Federal Court injunction sought to block automation of terminal

News

Federal Court injunction sought to block automation of terminal

The MUA will this week seek an injunction in the Federal Court over the failure of Patrick Stevedores to consult with the union and their employees regarding the proposed automation of the Port Botany cargo terminal.

WantToReadMore

Get unlimited access to all of our content.

The Maritime Union of Australia (MUA) will this week seek an injunction in the Federal Court over the failure of Patrick Stevedores to consult with the union and their employees regarding the proposed automation of the Port Botany cargo terminal.

The union is seeking an injunction preventing Patrick from taking any further steps to implement the proposed automation prior to consulting with the union in accordance with the enterprise bargaining agreement (EBA) struck in April.

Background
 
The MUA believes Patrick’s management acted in breach of the consultation clause of the EBA struck in April, when it announced on 3 September the signing of a contract with Cargotec Corporation in Finland to deliver 44 Autostrads by the end of 2013.

The MUA has consistently criticised Asciano’s announcement in mid-July that its subsidiary Patrick Stevedores would sack more than a half of its Port Botany workforce and replace them with automated technology.

The union said it was extremely disappointed that Patrick’s failed to declare its plans for automation during 20 tough months of negotiations for a new EBA.

Subsequently, on 3 September, Patrick’s revealed that it had signed a contract with Cargotec for the purchase of 44 Autostrads.

‘No consultation’
 
‘The company says it will consult then does the opposite and we’re going to pull them up on this,’ MUA national secretary Paddy Crumlin said.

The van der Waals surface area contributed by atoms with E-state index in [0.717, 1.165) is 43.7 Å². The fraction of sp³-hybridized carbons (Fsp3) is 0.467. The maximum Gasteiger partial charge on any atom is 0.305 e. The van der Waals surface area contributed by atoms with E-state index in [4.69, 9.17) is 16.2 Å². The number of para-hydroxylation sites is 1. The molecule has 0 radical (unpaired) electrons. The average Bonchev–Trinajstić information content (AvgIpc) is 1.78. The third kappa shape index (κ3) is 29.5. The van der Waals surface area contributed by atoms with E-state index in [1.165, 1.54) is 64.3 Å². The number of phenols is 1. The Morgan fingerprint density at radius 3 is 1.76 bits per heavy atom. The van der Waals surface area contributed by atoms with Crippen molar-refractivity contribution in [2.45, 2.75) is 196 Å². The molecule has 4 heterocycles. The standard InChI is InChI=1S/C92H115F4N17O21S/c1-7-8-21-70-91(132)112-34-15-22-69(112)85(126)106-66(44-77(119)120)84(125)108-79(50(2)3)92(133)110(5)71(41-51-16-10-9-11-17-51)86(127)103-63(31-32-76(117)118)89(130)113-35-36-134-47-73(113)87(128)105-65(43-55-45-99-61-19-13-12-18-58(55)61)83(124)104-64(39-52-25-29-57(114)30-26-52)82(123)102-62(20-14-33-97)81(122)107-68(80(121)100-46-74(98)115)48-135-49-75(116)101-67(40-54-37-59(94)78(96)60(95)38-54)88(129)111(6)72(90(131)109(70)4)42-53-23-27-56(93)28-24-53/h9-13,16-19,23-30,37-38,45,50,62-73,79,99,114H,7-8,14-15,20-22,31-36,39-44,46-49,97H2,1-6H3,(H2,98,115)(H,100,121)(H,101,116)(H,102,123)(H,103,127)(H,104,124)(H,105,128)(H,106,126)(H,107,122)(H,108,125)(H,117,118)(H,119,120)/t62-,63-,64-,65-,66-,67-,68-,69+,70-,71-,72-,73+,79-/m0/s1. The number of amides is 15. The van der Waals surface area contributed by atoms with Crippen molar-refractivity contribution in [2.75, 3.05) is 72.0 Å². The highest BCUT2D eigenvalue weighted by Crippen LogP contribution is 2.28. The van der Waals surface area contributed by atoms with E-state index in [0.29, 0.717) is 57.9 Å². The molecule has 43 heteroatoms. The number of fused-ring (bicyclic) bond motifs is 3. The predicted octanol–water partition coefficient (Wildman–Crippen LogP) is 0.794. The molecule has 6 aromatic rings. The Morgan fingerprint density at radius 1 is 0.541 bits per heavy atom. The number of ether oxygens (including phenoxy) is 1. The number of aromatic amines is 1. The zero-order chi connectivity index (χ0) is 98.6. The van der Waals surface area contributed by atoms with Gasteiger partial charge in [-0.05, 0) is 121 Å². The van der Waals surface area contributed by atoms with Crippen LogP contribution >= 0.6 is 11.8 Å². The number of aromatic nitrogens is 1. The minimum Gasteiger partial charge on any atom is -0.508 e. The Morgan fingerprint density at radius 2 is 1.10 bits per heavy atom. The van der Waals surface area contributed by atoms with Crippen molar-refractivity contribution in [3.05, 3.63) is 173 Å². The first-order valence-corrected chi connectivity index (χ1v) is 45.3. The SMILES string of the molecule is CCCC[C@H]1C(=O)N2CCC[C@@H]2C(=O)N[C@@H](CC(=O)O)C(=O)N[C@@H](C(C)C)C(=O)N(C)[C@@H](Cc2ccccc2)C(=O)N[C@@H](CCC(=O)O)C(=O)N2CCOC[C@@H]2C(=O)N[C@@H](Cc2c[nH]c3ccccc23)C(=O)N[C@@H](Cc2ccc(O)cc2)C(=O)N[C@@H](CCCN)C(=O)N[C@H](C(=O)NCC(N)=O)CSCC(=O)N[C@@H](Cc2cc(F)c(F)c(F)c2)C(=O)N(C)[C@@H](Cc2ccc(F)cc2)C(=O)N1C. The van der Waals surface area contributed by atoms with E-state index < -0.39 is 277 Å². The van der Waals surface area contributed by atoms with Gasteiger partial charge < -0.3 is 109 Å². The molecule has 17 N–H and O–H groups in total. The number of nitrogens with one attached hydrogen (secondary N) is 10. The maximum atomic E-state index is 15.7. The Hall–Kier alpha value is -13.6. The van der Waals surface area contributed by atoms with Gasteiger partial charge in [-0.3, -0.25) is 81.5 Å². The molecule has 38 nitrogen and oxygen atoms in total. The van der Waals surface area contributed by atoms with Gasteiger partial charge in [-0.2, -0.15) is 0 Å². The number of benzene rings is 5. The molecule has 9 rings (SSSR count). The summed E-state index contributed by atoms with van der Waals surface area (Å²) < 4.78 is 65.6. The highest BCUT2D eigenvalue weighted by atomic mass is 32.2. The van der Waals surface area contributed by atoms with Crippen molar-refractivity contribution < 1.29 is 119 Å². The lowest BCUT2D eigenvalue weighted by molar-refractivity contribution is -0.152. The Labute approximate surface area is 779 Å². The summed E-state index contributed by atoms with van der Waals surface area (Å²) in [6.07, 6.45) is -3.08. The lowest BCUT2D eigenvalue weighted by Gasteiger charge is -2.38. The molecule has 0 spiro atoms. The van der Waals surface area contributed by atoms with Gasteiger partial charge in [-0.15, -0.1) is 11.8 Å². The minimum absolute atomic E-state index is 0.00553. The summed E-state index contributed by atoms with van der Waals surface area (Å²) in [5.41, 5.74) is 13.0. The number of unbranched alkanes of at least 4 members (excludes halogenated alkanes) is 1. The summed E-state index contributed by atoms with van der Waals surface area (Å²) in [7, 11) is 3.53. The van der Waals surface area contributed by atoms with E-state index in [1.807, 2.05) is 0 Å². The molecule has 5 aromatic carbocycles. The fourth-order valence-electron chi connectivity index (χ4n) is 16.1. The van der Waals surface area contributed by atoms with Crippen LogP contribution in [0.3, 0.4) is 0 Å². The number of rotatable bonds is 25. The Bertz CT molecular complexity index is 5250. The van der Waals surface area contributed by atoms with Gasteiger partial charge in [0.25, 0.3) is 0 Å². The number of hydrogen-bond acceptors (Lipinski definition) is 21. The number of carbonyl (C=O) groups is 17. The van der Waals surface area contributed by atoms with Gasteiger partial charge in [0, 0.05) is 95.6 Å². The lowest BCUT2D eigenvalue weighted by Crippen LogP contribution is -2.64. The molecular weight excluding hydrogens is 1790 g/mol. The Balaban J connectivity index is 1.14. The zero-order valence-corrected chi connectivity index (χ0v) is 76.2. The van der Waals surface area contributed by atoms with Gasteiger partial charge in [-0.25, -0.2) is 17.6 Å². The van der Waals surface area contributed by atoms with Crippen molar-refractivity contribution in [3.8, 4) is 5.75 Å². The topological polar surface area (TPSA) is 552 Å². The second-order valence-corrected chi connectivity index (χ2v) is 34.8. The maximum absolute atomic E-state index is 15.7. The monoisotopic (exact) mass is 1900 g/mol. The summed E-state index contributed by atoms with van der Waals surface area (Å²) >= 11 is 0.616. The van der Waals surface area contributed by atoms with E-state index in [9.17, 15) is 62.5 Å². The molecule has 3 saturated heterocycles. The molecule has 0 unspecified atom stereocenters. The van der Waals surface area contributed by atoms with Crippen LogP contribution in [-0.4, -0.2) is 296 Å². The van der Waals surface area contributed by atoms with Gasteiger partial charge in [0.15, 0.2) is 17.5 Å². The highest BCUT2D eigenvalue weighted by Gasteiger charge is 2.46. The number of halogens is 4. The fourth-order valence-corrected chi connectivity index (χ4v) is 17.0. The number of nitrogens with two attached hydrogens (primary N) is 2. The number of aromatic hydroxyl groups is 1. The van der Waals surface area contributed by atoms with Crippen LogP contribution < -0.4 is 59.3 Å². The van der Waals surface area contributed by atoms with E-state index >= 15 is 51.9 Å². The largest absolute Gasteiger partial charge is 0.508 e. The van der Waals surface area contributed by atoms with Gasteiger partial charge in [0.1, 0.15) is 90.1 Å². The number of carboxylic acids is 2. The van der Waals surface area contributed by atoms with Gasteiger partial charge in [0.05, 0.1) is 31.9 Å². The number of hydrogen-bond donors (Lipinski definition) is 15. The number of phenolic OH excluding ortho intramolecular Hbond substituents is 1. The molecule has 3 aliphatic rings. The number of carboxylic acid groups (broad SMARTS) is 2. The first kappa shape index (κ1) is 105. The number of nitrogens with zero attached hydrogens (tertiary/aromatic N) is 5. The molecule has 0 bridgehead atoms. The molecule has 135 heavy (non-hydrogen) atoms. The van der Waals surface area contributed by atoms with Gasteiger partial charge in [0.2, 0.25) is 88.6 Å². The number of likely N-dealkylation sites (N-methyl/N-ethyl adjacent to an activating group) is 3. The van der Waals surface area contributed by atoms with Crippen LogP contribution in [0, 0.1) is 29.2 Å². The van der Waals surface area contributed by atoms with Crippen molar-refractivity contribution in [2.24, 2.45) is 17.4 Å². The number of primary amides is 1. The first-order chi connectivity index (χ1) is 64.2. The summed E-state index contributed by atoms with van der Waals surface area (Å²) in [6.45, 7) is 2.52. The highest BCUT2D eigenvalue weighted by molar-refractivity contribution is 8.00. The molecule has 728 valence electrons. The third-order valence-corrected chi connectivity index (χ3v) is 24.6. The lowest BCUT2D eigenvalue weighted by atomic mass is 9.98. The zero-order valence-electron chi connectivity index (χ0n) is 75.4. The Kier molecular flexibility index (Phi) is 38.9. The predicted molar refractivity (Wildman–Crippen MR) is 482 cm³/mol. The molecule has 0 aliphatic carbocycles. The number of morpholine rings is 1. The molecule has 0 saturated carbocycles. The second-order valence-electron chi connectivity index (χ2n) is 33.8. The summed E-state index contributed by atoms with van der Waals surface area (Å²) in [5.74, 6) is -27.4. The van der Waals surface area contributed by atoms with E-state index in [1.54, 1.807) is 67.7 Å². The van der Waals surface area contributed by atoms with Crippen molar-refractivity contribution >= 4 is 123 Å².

‘We’re looking for a measure of respect, decency and maturity from Patrick’s management to engage in a dialogue with its workforce, rather than this single-mindedness which borders on arrogance.’

MUA deputy national secretary Mick Doleman said the decision by Patrick’s management to push ahead with the purchase of equipment without consultation was another kick in the guts to the Patrick’s workforce.

‘Patrick Stevedores’ decision demonstrates its poor judgement, lack of good faith and lack of commitment to any reasonable consultation with their workforce,’ Mr Doleman said.

Crumlin, who is also president of the International Transport Workers’ Federation (ITF), will hold a high-level meeting on 12 September, in Washington, with prominent union leaders on the topic of automation.

Crumlin will meet with International Longshoremen's Association (ILA) president Harold Daggett, International Longshore and Warehouse Union (ILWU) president Bob McEllrath, and ITF maritime coordinator Steve Cotton in Washington.

American-headquartered companies manage 46 per cent of Asciano shares.
 
Post details